From The Quarterly, Winter 2013
How early in life does exposure to stress raise a child’s likelihood to suffer anxiety, depression, or other stress-related disorders? If the child is a girl, the answer appears to be very early. This is one of the findings of a study performed by a team led by NARSAD Grant recipient Dr. Richard J. Davidson, Professor of Psychology and Psychiatry at the University of Wisconsin-Madison.
When a mother experiences high levels of stress during her female child’s infancy, chances are good that the child will show differences in important brain functions and will experience anxiety symptoms by the time she is a teenager, relative to girls whose mothers were not stressed. Boys showed none of the same specific propensities, regardless of the mother’s mental health status.
Merely being able to track such progressions is impressive. Extraordinary efforts to follow mothers and their children from the period of pregnancy through subsequent life have been made through the Wisconsin Study of Families and Work (WFSW), which was launched in 1991 with the registration of 570 children and their mothers. The study’s initial aim was to gauge the impact of maternity leave, day care and other factors on family life. It is now providing insights into the elusive relationships between stress, illness, and gender—a highly complex subject, involving not only many of the body’s biological systems, but also the problem of assessing individual differences, both in terms of biology and experience.
One of Dr. Davidson’s colleagues, Dr. Rasmus Birn, developed a method of using a new type of functional MRI scan (called fcMRI) to assess a critical function in the ‘resting’ brain pertinent to the study—one involving the integrity of a circuit linking the brain’s amygdala (its ‘fear center’) with a part of the prefrontal cortex that helps regulate the emotions. Using scans from 28 female and 29 male subjects now 21 or 22 years old, and followed from birth, the team found that girls with current weaker functional connections between the amygdala and prefrontal cortex had, as infants, lived in homes with stressed mothers. When tested as 4-year-olds, the same girls had above-average levels of the stress hormone cortisol. Dr. Davidson says the study, which appeared in December 2012 in Nature Neuroscience, “raises important questions to help guide clinicians in preventive strategies that could benefit all children by teaching them to propagate well-being and resilience.”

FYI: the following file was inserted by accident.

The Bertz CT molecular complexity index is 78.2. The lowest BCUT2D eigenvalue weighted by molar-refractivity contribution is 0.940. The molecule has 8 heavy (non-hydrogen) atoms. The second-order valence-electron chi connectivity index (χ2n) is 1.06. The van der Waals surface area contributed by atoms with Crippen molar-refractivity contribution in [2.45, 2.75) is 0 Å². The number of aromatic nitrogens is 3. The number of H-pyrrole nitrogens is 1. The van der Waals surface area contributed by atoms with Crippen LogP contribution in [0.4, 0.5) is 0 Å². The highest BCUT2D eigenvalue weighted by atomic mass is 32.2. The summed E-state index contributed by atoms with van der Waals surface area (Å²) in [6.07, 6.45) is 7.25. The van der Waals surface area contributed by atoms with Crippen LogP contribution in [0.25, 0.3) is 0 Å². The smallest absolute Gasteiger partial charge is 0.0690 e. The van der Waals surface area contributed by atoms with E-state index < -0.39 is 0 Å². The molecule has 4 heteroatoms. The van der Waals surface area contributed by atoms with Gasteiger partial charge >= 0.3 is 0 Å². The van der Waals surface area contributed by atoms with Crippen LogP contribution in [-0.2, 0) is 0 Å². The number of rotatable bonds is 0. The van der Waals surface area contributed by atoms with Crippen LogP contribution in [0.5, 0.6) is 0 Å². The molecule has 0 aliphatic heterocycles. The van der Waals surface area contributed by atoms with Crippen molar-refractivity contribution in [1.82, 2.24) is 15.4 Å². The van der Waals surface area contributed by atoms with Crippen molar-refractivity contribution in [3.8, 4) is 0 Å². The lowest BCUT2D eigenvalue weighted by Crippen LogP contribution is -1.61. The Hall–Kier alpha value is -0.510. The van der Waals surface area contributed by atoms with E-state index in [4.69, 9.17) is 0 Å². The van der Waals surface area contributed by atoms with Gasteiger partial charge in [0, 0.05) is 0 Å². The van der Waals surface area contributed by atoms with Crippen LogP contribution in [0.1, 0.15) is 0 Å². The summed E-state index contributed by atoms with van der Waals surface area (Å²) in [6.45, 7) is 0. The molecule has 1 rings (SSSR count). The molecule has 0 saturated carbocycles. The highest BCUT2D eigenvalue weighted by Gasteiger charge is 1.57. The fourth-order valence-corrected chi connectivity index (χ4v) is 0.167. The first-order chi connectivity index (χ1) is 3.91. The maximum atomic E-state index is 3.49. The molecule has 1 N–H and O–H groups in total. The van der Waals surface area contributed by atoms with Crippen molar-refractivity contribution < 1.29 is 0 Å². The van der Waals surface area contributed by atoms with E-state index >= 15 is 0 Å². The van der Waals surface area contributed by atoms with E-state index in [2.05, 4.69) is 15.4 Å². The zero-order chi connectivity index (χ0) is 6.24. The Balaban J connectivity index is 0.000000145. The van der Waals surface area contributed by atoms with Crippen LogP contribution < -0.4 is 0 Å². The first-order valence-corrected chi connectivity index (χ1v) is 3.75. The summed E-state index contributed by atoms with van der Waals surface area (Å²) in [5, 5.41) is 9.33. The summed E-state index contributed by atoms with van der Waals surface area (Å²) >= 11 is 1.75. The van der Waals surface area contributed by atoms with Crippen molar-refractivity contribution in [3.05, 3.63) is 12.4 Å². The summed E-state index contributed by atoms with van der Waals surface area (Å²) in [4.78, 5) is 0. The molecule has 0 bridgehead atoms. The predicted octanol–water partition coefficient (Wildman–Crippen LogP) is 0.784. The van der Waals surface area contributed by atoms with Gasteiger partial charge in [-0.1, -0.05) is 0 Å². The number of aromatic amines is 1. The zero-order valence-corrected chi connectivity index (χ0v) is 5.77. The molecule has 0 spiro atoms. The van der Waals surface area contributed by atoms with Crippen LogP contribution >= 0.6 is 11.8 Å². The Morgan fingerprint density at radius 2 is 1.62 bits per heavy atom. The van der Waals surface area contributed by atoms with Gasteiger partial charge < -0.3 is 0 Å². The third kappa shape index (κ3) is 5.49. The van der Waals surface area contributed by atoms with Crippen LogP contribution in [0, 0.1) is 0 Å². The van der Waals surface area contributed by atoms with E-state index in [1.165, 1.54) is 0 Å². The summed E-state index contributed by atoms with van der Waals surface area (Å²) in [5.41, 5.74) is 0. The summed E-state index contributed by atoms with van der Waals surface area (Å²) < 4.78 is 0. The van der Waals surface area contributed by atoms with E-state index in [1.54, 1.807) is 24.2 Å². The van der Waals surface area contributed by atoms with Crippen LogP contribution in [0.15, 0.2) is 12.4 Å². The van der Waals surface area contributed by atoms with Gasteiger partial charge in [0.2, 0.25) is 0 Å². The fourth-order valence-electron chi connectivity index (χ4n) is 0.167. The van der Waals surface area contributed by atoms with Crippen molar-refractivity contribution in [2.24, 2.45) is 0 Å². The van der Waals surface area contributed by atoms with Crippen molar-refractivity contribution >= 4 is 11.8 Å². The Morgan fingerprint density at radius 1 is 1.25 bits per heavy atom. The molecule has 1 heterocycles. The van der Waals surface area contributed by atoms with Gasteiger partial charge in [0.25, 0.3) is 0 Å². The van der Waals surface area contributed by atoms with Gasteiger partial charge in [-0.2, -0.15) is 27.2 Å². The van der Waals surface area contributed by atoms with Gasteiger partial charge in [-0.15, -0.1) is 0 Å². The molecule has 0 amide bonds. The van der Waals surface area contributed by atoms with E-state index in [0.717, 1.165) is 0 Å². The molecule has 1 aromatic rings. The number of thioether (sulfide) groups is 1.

As for differences in gender response to maternal stress, the team proposes that “females may be more sensitive to the effects of early-life stress” on the function of the neuroendocrine system, as well as prone to alteration of the pattern by which chemical groups mark DNA in cells, called epigenetic marking—a potential cause of changes in gene expression.
Richard J. Davidson, Ph.D.
1995 and 2003 NARSAD Distinguished Investigator Grantee
Vilas Professor of Psychology and Psychiatry
Department of Psychology
Director, Lab for Affective Neuroscience
University of Wisconsin-Madison